The shape of things to come explicitly links two policy agendas which are deeply interconnected but have often been treated as if they were separate: personalised learning and school collaboration. The argument here is that if our aspiration is personalisation for all learners, schools will need to work together to achieve it. Valerie Hannon, director of the DfES Innovation Unit, in the foreword to The shape of things to come: personalised learning through collaboration by Charles Leadbeater, DfES/NCSL, 2005.


Floristry, along with qualifications in hairdressing and Indian head massage, are treated on a par with maths and physics A-levels in new league tables... A pass in the Advanced National Certificate in floristry is worth 263 points – more than a B grade at A-level, which is allotted 240 points. A diploma in hairdressing  is worth 210 points, equivalent to a C-grade physics A-level... Certificates in soft furnishings and aromatherapy massage are worth 158 points each, more than an A grade at AS level. The Sunday Telegraph, 7 January 2007.


Almost 1,500 secondary schools did not enter any of their pupils for GCSE history, official figures reveal...In Knowsley, Merseyside, only 16 per cent of pupils were entered for GCSE history last year. Five per cent gained a good pass – a total of just 86 pupils across the whole local authority. Leicester, Leicestershire and Newham also entered less than 20 per cent of teenagers. The Sunday Telegraph, 11 February.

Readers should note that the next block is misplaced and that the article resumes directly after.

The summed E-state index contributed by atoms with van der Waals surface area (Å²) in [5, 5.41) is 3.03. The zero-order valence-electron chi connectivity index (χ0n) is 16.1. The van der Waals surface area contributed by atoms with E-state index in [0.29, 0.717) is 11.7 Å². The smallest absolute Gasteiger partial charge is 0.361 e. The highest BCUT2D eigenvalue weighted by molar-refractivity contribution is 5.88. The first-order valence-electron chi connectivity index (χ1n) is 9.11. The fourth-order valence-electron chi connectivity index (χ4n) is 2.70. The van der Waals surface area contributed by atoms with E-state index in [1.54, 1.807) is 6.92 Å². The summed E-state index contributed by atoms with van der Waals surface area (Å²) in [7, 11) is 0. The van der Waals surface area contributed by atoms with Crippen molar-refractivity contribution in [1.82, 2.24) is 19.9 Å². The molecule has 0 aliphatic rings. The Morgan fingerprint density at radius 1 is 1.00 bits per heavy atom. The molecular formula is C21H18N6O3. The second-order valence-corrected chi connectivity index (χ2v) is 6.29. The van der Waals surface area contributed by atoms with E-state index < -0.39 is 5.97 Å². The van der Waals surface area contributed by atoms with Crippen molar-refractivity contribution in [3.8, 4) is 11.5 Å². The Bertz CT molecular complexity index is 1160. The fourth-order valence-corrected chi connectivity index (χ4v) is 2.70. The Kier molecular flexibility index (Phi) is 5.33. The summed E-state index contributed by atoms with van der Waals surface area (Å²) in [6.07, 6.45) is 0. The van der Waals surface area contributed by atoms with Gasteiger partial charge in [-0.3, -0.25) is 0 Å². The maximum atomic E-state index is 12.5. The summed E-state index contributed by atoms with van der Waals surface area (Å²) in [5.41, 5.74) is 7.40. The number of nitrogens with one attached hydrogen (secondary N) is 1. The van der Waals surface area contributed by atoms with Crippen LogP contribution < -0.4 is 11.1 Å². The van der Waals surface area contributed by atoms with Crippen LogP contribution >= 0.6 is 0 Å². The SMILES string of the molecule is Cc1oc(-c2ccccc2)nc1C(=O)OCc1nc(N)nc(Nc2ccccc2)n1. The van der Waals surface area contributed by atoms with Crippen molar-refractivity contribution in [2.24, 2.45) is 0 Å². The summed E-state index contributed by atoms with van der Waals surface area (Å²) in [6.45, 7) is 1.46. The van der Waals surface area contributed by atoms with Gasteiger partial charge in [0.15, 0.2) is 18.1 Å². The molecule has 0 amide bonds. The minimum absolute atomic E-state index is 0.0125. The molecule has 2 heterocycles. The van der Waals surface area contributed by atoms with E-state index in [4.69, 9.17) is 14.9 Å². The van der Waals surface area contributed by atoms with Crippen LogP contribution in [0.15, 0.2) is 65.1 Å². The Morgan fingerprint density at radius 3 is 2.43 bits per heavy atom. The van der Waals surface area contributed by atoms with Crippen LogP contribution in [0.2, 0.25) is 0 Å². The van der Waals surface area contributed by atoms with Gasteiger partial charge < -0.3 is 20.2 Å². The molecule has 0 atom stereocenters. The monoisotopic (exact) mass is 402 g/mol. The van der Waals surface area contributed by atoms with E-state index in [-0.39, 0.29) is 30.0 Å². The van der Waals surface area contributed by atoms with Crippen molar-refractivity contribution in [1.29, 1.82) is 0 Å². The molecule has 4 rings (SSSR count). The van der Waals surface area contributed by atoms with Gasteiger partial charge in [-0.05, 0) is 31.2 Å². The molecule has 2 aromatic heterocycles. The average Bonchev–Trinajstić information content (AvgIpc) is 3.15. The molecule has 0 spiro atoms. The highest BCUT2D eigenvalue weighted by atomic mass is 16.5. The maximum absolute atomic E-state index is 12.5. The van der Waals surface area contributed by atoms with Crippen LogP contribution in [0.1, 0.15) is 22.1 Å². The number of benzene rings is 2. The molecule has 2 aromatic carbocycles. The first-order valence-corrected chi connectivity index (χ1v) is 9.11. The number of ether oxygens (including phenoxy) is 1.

Schools are teaching children as young as four about same sex relationships to comply with new gay rights laws...They are introducing youngsters to homosexuality using a series of story books in preparation for when the controversial regulations come into force...Dr Elizabeth Atkinson, reader in social and educational inquiry at Sunderland University, said: 'The purpose is to support schools in meeting their requirements under the [new] Equality Act.'  Daily Mail, 12 March.  


Bureaucrats at the Department for Education and Skills are being given crash courses in punctuation and the use of basic words amid fears that official letters and emails are riddled with errors. A series of primary school-style guides have been sent to staff, reminding them how to use the apostrophe and tell the difference between 'easily confused words' such as 'two', 'to' and 'too'. The Daily Telegraph, 24 March.  


/Campaign for Real Education, April 2007


Chairman: Chris McGovern.  Tel: 07757 715145.  Email:
Vice-Chairman: Katie Ivens.  Tel: 07990 997215
Treasurer: Dr WAD Freeman. Email:
Secretary: Alison McRobb. Email: